Book review: The Guts, by Roddy Doyle

by Michael Larsen / 05 September, 2013
The Commitments’ Jimmy Rabbitte returns 25 years on.
Roddy Doyle: deft. Photo/Mark Nixon

So Roddy Doyle resurrects the manager from The Commitments, Jimmy Rabbitte, for a new generation and does a sterling job. The Guts isn’t a sequel as such; although some of the names from Doyle’s phenomenally successful 1988 first novel reappear, you won’t be at a disadvantage if you haven’t read it (or seen the film). But if you’ve read any other Doyle, whether comic novels like The Snapper and The Van or grim and gritty tales such as the Booker Prize-winning Paddy Clarke, Ha Ha Ha and The Woman Who Walked into Doors, you’ll know what to expect. The Guts is a kind of blend of both signature styles.

Hilarious though the novel is, the fact Jimmy, now 47, has just been diagnosed with bowel cancer lends pathos to the proceedings. Of course, there’s room for much sick humour – Jimmy’s purple velour “cancer pants” are priceless – but the illness allows Doyle to delve deep into the territory of family. Jimmy, like any middle-aged father of four, struggles to communicate with his kids at the best of times. Now, at the worst of times, what does he do? He asks his wife, “When’s best to tell the kids?” “Before The X Factor,” comes back the reply.

The Guts is firmly rooted in the here and now. Its first line – “D’yeh do the Facebook thing?” – makes it
clear we’re deep in 2013. Indeed, Doyle incorporates email, iPads and even texting effortlessly and to great effect, handling them with the deftness of his dialogue.

The tell-it-how-you-hear-it style puts you in the thick of Dublin, so to speak, with all its effing and blinding, but without the need for translation that, say, Irvine Welsh’s Scottish dialects sometimes require. Doyle captures not just the words but also the cadences and colloquialisms so beautifully that a novel with a love of music at its heart has its own musicality.

And a rhythm of its own, too. The dialogue is so quick-fire he moves you through the 360 pages rapidly, allowing you to turn a blind eye to the occasional overreach of plot and slip-up in structure (the uninterrupted final section, although bringing things to a delightful conclusion, stands out in too stark a contrast to the bite-sized chunks that precede it).

Moving with Jimmy as he works through all his challenges – trying to beat the cancer, looking for the one big musical idea that will launch his nostalgia/punk website into the stratosphere, understanding his kids, reuniting with his long-lost brother and learning to play the trumpet – is a ride of utter delight, a heady combination of hilarity and empathy.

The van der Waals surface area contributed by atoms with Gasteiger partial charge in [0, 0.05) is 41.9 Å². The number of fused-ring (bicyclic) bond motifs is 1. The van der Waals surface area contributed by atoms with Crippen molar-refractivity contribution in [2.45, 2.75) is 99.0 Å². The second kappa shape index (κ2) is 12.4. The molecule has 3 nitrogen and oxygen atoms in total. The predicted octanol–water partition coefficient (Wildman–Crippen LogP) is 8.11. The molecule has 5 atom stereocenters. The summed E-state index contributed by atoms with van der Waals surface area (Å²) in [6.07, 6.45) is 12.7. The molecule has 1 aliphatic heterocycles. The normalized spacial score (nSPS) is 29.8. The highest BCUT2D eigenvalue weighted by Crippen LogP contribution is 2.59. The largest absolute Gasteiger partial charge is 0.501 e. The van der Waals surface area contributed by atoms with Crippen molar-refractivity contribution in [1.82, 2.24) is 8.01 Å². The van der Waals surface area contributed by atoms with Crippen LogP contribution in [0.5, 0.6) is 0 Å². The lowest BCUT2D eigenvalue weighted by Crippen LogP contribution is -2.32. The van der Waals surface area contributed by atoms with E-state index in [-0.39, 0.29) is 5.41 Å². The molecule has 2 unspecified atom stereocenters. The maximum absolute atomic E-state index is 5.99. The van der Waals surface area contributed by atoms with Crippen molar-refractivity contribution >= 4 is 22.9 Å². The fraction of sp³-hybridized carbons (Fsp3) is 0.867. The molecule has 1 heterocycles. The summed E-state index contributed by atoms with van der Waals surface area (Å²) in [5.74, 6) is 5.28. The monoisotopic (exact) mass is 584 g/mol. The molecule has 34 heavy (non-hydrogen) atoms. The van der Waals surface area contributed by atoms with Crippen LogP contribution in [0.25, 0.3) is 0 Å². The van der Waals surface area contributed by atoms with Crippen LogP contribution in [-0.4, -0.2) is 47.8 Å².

Jimmy is such a likeable and authentic character you even forgive him a couple of very poor decisions, including one or two with the gorgeous Imelda, she of Commitments fame. He can be an eejit, but mostly, as he keeps trying to tell himself, he is, like this brilliant novel, just grand.

The Guts, by Roddy Doyle (Jonathan Cape, $37.99).
MostReadArticlesCollectionWidget - Most Read - Used in articles
AdvertModule - Advert - M-Rec / Halfpage


Jane Goodall: We can live in harmony with nature
76836 2017-07-25 00:00:00Z Profiles

Jane Goodall: We can live in harmony with nature

by Sally Blundell

A world in which humans live in harmony with nature is still possible, says veteran environmental campaigner Jane Goodall.

Read more
Film festival 2017: David Larsen on the highlights (and lowlights) so far
76887 2017-07-25 00:00:00Z Movies

Film festival 2017: David Larsen on the highlights…

by David Larsen

The New Zealand International Film Festival is back for another year and Metro's David Larsen is in his happy place.

Read more
Richard Dawkins' truth, science and tediousness
76845 2017-07-25 00:00:00Z Books

Richard Dawkins' truth, science and tediousness

by Danyl McLauchlan

Richard Dawkins’ profound admiration for himself comes through loud and clear – with footnotes.

Read more
As anti-vaccination numbers rise, is it a case of herd stupidity, not immunity?
75047 2017-07-25 00:00:00Z Health

As anti-vaccination numbers rise, is it a case of …

by Sarah Lang

It’s astonishing just how many well-educated, presumably semi-intelligent New Zealanders subscribe to and try to spread this kind of nonsense.

Read more
The dreaded autocorrect disaster
76840 2017-07-25 00:00:00Z Life in NZ

The dreaded autocorrect disaster

by Joanne Black

Autocorrect may hide your texting and typing bloopers, but it won’t stop your blushes.

Read more
Retailers say competition laws block charge on plastic bags
76850 2017-07-24 16:14:42Z Environment

Retailers say competition laws block charge on pla…

by RNZ

1.5 billion plastic bags are used here each year and on average it takes just 12 minutes before a bag enters the waste stream.

Read more
Crossword 1037 answers and explanations
6 reasons your next family holiday should be in Taranaki
76777 2017-07-24 08:32:07Z Travel

6 reasons your next family holiday should be in Ta…

by Venture Taranaki

How to holiday like a local in the Naki.

Read more